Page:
If case we haven't told you enough times on social media, April was National Letter Writing Month, which is a month that we are always particularly eager to participate in. A lot of avid letter writers number their letters for April with the goal of writing one a day for the whole month. I didn't do this because I'm not organized enough and also because I tend to binge write, but I did have two goals this letter-writing season: to use pencil as much as possible and to use up as many of the stamps from my embarrassingly large stamp binder as I could. When sending our weekly e-mail to the team a couple of weeks ago, I challenged each of them to write a letter and to try to use pencil exclusively.
Writing a letter in pencil is an extremely pleasurable thing to do, especially if you've been thoughtful about the type of pencil you're using on the particular paper you've chosen. I like a good Japanese HB for writing letters and love to use paper with some cotton in it if I have it around (hint: Muji makes a really great/really cheap cotton writing pad) or a Caran d'Ache 3B on old school onion skin. Smudging is only really a concern if you're folding your paper more than once or writing on the back. For that, use a pencil in an F or #3 grade so nothing gets too messy. If you are writing on the back of something make sure that you're not doing it in a stack so it doesn't transfer.
The actual letter aside, the biggest challenge when writing a letter with pencil is the envelope. The USPS machines and letter carriers have to be able to read it, making dark envelopes a challenge (white colored pencils are good for this and extra pretty for holiday cards) or toothy envelopes that will be smudge-prone. You best option is using a white envelope and a harder pencil OR fixing the pencil with a fixative from an art supply store or spraying it with hairspray, which is what we use in the shop. Colored pencils are great for addressing too, just make sure it's not water soluble because a good quality water soluble pencil will bleed immediately when met with water or rain.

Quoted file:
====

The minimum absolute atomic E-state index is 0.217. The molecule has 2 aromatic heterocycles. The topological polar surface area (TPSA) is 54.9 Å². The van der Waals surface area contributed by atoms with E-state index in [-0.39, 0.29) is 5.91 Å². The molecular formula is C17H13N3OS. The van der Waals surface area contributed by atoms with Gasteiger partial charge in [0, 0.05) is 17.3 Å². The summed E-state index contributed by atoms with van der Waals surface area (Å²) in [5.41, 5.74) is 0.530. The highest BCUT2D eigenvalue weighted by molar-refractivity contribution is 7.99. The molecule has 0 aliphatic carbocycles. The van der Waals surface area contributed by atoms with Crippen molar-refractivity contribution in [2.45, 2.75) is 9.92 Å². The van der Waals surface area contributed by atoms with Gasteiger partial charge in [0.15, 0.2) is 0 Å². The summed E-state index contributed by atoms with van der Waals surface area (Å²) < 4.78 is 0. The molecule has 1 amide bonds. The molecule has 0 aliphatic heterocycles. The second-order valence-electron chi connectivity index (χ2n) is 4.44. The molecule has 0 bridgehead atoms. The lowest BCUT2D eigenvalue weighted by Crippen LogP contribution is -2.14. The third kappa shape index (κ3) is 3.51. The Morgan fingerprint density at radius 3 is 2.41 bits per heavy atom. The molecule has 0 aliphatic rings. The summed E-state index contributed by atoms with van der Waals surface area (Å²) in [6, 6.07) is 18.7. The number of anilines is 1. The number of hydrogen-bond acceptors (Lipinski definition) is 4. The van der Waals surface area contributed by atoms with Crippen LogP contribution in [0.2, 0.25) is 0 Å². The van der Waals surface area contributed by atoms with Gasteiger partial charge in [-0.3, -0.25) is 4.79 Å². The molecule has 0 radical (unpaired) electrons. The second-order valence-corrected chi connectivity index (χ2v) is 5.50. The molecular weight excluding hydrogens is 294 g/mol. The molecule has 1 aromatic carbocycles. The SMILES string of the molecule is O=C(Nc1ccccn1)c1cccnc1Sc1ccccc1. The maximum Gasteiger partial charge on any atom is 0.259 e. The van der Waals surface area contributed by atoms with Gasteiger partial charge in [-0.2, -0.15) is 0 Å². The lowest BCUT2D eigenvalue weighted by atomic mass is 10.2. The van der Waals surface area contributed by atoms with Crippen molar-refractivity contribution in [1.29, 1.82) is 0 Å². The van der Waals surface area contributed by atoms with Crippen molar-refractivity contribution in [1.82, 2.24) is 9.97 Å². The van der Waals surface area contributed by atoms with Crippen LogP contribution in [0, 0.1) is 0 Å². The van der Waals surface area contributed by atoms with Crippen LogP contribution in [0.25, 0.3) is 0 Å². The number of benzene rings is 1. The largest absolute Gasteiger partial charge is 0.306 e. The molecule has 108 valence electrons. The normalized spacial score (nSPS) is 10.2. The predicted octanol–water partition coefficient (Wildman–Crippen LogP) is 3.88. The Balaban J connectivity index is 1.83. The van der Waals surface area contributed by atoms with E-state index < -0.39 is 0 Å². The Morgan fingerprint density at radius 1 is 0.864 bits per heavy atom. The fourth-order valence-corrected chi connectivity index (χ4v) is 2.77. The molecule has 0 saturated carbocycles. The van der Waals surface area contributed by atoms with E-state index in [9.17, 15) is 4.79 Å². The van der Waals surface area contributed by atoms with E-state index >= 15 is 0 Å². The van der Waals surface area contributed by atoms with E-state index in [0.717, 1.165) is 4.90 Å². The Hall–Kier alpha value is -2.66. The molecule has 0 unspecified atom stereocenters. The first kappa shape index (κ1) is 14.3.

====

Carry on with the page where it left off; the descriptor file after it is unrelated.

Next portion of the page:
One of my FAVORITE ways to address an envelope is with rainbow pencil, specifically this one. The most important thing when addressing an envelope in rainbow pencil is that there is something in the envelope when you do it so you don't get weird creases where the envelope lines are on the back--this is especially visible with rainbow pencil. I usually slide a piece of cardboard or a small book or catalog in the envelope when I'm addressing it. If you purchase your postage stamps on the USPS website, each sheet comes in its own bag with a backing card--these backing cards are excellent for this!
I've mailed envelopes that are either barely legible or just look totally insane many time and I'm always impressed that they do actually get delivered 90% of the time. Get creative! After all, no one hates a handwritten letter or a well decorated envelope.
Photos (from the top), mail by Olivia, Esther, Alyx and Caroline.